I can’t think of many places that have actually made me go ‘wow’ when I first saw them – but the large Buddha statue at Nanzoin Temple in Fukuoka, Japan did – out loud. And then I shut up and just stared at it, unable to believe exactly what I was seeing.
The fact that it left me speechless is even more surprising that when I first planned my trip, seeing the Nanzoin Buddha wasn’t on my list of things to do in Fukuoka.
I only went because I freed up a morning and had seen a cool looking photographs of the place, but trust me, when it comes to the Fukuoka attractions, this one has to go top of your to-do list. It’s astounding.
Disclosure: Some of my trip to Fukuoka was made possible with assistance by the Japan National Tourist Association – see below for full details. Also, some of the links in this post are affiliate links which mean I earn a small commission if you use them to book. This does not cost you any extra.
Why is the Nanzoin Buddha so Incredible?
The Buddha statue at Nanzoin is believed to be the largest bronze reclining Buddha statue in the world.
That’s right, if you’ve seen other famous Buddha statues, like the one in Wat Paknam in Bangkok and thought that was impressive, this one will knock your socks off.
It’s 41 metres long, 11 metres high and weighs a reported 300 tonnes.
That means nothing though until you’re standing in front of it and realise that, at 5ft 4, you don’t even come up to the big toe on one of its enormous feet.
What makes the sight of this Buddha even more impressive though is that you can’t actually see it from the temple grounds.
To reach it you wind past statues and smaller shrines, you climb past trees and through tunnels that trip past waterfalls and eventually, climb up a small staircase and round a corner into a huge open space where the people here to pray or just marvel at this incredible sight look like tiny ants dwarfed by its presence.
And at this point, I defy you not to feel a little bit smaller about your place in the world.
And mutter some kind of expletive!
Woah, I’m Sold…So, Where is Nanzoin Temple?
Now, if you’re anything like me, Nanzoin, and maybe even Fukuoka, might not be on your Japanese radar so, let’s start with a bit of geography.
Fukuoka is Japan’s eighth biggest city and the largest in Fukuoka Prefecture. It’s located on the north coast of Kyushu island in Western Japan.
The temple itself is nestled in the hills above the small town of Sasaguri, about 16km outside Fukuoka itself.
How to Get to Nanzoin Temple?
Nanzoin is located a little under a 30-minute easy train ride from Hakata Station in Fukuoka.
Go the main JR Line part of the station and look for the Fukuhoku Yutaka line bound for
You’re getting off at KidoNanzoin –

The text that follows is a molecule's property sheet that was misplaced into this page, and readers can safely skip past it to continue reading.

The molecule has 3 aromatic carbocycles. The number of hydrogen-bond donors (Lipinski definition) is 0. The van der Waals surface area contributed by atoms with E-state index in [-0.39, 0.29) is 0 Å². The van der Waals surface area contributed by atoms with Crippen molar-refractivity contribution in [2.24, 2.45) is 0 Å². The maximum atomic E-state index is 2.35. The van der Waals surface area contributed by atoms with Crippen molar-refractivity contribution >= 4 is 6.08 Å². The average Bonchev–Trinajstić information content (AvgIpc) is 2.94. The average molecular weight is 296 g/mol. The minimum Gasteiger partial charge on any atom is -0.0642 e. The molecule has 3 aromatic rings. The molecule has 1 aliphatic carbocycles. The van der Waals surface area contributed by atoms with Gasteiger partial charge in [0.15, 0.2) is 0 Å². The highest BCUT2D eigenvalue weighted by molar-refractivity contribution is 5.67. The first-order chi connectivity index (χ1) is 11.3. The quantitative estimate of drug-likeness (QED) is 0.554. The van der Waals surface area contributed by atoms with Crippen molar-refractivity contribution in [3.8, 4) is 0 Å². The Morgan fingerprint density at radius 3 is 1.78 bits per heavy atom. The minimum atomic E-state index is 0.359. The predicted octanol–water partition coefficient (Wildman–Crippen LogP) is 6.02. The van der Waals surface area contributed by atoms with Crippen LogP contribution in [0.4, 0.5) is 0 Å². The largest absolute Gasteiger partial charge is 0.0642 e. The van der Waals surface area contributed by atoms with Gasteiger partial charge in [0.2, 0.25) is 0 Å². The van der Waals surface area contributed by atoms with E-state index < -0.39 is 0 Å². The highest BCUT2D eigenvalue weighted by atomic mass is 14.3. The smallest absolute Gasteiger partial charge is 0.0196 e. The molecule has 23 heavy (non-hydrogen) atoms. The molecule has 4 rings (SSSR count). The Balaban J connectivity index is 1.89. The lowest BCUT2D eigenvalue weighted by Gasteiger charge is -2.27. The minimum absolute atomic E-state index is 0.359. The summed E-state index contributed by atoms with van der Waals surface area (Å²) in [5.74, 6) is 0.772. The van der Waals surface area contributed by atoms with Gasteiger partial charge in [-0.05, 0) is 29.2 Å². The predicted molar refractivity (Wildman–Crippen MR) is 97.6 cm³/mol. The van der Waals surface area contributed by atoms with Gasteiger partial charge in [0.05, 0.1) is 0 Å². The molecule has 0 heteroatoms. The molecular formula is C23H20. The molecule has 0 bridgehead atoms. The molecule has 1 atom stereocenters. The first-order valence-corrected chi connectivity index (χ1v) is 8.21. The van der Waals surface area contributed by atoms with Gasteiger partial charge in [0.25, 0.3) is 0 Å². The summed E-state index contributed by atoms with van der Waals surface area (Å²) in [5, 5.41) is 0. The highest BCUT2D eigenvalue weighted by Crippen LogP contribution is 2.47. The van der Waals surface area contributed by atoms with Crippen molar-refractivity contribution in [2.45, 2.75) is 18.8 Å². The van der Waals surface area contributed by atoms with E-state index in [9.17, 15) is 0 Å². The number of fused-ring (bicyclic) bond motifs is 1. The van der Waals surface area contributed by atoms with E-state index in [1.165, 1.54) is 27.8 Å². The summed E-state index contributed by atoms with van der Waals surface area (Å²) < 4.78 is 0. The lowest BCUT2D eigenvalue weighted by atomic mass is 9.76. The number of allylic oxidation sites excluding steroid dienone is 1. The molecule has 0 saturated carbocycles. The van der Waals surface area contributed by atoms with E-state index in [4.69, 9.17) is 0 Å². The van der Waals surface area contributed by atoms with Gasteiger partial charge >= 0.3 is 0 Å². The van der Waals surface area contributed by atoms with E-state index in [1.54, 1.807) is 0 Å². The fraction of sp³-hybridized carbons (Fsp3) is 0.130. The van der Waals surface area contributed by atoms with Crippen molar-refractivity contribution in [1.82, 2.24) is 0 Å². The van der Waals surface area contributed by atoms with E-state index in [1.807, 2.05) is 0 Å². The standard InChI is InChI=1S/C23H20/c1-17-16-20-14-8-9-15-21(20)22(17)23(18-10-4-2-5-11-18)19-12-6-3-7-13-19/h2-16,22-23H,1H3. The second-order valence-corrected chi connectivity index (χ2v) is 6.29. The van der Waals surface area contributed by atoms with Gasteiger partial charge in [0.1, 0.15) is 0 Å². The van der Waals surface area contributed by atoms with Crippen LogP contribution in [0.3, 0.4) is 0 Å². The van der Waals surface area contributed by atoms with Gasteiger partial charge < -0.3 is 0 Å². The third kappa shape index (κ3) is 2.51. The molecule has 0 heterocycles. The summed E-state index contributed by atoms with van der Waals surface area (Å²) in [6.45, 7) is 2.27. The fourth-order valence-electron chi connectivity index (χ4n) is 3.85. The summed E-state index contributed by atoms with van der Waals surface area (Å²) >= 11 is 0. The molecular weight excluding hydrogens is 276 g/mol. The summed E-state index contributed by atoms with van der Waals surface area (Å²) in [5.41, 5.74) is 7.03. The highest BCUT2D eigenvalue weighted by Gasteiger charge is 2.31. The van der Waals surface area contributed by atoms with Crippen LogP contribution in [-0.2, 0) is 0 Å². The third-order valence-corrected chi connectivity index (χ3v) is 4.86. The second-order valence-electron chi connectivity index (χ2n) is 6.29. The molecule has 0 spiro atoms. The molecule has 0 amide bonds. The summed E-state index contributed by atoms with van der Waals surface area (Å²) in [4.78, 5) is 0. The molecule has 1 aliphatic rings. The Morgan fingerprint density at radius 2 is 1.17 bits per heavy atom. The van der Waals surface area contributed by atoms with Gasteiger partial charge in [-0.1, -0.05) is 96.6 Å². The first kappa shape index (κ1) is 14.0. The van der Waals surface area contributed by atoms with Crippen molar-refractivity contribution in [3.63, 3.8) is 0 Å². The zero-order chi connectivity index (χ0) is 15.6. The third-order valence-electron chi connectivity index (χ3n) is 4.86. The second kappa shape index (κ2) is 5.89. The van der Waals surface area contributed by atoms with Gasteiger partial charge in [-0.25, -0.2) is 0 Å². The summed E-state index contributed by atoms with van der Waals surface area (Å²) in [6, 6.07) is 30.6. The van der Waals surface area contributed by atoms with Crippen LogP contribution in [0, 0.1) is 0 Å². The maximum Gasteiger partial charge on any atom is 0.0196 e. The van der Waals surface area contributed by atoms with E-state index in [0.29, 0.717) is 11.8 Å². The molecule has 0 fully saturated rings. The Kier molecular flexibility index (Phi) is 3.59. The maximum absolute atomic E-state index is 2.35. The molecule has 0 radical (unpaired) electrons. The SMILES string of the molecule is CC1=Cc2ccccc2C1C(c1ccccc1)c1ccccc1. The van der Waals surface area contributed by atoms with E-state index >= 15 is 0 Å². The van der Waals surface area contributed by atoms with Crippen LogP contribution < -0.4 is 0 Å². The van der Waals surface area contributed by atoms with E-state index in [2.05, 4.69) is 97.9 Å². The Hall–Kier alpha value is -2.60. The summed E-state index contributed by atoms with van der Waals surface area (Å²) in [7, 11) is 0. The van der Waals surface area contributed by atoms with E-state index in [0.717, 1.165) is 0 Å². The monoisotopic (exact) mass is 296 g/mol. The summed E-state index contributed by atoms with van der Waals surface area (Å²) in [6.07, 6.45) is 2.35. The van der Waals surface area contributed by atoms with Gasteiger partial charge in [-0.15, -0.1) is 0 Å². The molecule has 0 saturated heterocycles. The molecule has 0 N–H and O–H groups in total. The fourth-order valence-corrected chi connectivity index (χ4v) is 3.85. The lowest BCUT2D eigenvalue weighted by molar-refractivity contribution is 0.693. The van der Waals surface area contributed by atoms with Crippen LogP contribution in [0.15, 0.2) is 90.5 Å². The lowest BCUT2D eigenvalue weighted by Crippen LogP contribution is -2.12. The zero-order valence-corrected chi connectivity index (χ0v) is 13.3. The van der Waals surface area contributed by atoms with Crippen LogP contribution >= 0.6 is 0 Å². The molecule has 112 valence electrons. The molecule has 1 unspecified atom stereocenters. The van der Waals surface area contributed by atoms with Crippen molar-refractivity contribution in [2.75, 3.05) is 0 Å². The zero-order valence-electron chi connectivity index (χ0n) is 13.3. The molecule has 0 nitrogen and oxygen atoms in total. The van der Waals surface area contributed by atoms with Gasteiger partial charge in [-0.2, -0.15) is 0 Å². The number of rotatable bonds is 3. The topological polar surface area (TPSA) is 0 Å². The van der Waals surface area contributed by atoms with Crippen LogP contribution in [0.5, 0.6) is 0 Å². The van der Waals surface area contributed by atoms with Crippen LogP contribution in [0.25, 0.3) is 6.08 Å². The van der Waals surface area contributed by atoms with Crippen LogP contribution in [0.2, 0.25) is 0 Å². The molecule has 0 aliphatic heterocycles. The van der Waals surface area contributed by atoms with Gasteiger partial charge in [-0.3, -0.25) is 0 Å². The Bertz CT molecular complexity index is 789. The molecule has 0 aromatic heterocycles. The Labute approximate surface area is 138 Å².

It costs 370 yen for the one way journey and you don’t have to book a seat. You can get here using the JR Pass (don’t have one yet? Then click to check out prices or buy one here), buy a normal single ticket or use your Suica or Pasmo cards.
Once you get off at KidoNanzoin-mae, exit the station (there’s only one way out) and turn right past the little shops towards a small bridge.
Cross the bridge and walk to the end of the road, then turn right – cross at the pedestrian crossing and walk uphill to the temple grounds.
And this, is where I got a bit lost.
You see Nanzoin is a large Buddhist temple and the reclining Buddha isn’t the only interesting statue on this site and I ended up heading to the other sights first.
What Else is There at Nanzoin Temple?
Let’s start with the giant statue of Fudou Myouou, a Buddhist deity whose fearsome expression is designed to scare people into listening to the teachings of Buddhism. That’s him below.
You can’t miss him, he looms over you looking menacing as soon as you start climbing the hill.
He’s often pictured or sculpted on a rock as his faith in immovable and he carries a rope to bind demons in one hand and a sword to represent wisdom in the other.
At any other temple, this giant scary fella would be the main draw and it kind of sums up quite how big the reclining Buddha is that he’s not.
Surrounding him are hundreds of tiny statues that represent Buddha’s disciples, many of which have a balanced 100 yen coin set upon them by devotees throughout the day. Check out their faces and postures – like Kyoto’s Otagi Nenbutso temple, they’re all different.
You can wind around the steep steps and mossy grounds of for ages checking out the tiny figures and a few other cute touches and shrines around the place.
I really would suggest doing it first as I think you’ll appreciate it more if you see these small details before you stand in front of the majestic Buddha hiding around the hill.
Didn’t Nanzoin Temple Ban Foreign Tourists?